The Wildcat Journey - Driving Student Success for a Rapidly Changing World

The University of Arizona is educating a diverse generation of high-potential learners who will reinvent their careers several times over their lifetimes. The plan is built on providing students with an environment and support system to develop the skills and mindset to thrive in the Fourth Industrial Revolution.

Grand Challenges - Tackling Critical Problems at the Edges of Human Endeavor

The UA will continue to advance its heritage as a pre-eminent research institution that fully leverages the Fourth Industrial Revolution advancements to lead in the university’s distinctive areas of expertise: space; natural and built environments; health; humans, society and intelligent systems; and data, computing and network sciences.

The Arizona Advantage - Serving Arizona by Advancing Our Land-Grant Mission by Driving Social, Cultural and Economic Impact

The University of Arizona will advance its land-grant mission to serve the state of Arizona in order to drive social, cultural and economic impact throughout the state and country. Plans include growing the Arizona economy by becoming one of the top five research institutions for key commercialization metrics, such as invention disclosures, licenses and startups. The UA will expand its arts infrastructure to establish the university as an arts destination with ever-increasing regional and national awareness.

“The arts need to permeate everything we do across the curriculum, across the culture of the university,” Robbins said. “We need to invest in the arts. This place has a soul to it and part of it is the creativity that helps our students become better at what they’re going to do as they go out in the world.”

UA Global - Setting the Standard for a Global University in the Digital Age

The UA will set a new standard for a global university in the digital age. The university is reconceptualizing micro-campuses, the study abroad program and also the global experience on campus, in addition to preparing students and scholars to thrive in a global world.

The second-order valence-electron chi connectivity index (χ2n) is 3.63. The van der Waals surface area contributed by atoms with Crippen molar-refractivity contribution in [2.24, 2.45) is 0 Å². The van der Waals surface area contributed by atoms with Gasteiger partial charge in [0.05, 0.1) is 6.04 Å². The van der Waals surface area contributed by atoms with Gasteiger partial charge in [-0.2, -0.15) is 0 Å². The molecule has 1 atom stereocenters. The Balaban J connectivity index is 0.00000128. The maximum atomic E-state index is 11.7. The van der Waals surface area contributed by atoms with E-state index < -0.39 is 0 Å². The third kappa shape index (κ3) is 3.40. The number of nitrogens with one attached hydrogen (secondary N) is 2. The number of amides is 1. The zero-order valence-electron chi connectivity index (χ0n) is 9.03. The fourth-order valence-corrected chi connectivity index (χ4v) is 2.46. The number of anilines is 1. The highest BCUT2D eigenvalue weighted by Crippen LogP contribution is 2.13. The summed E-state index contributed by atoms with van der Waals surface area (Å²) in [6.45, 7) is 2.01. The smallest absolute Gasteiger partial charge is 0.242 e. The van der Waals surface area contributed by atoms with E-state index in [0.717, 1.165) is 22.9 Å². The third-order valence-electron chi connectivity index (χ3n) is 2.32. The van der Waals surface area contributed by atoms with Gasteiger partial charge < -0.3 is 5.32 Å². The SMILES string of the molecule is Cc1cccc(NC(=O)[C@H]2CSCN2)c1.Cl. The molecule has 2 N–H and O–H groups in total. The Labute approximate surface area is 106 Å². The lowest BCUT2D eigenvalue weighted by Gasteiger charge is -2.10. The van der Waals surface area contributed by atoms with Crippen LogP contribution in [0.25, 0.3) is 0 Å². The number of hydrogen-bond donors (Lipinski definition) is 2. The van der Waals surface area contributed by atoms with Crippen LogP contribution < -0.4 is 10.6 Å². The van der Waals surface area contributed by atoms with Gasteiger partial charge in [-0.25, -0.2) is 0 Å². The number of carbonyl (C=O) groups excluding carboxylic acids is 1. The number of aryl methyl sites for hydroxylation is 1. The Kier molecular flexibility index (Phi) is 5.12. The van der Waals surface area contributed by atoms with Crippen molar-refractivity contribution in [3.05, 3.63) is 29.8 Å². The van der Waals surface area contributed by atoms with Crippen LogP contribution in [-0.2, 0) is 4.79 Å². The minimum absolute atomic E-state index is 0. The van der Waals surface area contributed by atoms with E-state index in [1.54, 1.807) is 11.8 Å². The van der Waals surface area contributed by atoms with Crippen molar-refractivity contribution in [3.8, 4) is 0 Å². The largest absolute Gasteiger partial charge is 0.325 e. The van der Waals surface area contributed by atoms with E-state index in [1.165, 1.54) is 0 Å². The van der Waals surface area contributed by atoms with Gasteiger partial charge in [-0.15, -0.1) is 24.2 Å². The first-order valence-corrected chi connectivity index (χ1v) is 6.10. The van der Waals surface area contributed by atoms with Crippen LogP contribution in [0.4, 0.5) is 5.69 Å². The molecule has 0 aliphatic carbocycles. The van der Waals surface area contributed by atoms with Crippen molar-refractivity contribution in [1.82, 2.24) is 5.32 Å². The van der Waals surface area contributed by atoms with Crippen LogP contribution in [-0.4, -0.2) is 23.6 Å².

Institutional Excellence - Ensuring the UA Lives its Values and Innovative Culture

The UA will commit to living its unique values and innovative culture to enable an efficient, high-performing academic and administrative enterprise. The UA will be a dynamic educational and research institution that operates as a best-in-class place to learn, conduct research and work.

Highlights of the stated goals for 2025 include:

  • Grow  student retention rates to 91 percent 
  • Attain  90 percent employment or enrollment in an advanced-degree program for all  UA graduates within six months of commencement 
  • Grow  research and development expenditures from $622 million to $800 million,  placing the UA in the top 25 for research and development activities 
  • Create  a College of Data, Computing and Network Science, which integrates five  areas of excellence for UA 
  • Develop  the university as a leading Hispanic-Serving Institution and American  Indian Alaska Native-Serving Institution 
  • Launch  the UA as an arts and humanities destination that focuses on partnerships  to fuel social impact, cultural development and economic growth 
  • Establish  20 micro-campuses with up to 10,000 students and become a top-10 national  research university for study abroad students 
  • Engage  40 percent of faculty in active-learning teaching 
  • Implement  large-scale renewable-energy projects 

Among its strengths, the University of Arizona is a leader in space, optical and environmental sciences with internationally known researchers and facilities. The first U.S. mission to return a sample from an asteroid to the Earth is led by UA. The world’s largest mirrors are built and managed by the UA and Biosphere 2 is a one-of-a kind, living laboratory for environmental research. The university also has a unique partnership with Banner Health, one of the country’s largest health care systems. This partnership provides medical research opportunities to tackle pressing health challenges in our communities.

“We will have to every day, step-by-step, do the hard work of recruiting those students and getting them here and helping them be successful – and the long hours of writing grants and of winning grants to advance our research,” Robbins said. “There’s no magic bullet. It’s just a lot of hard work.”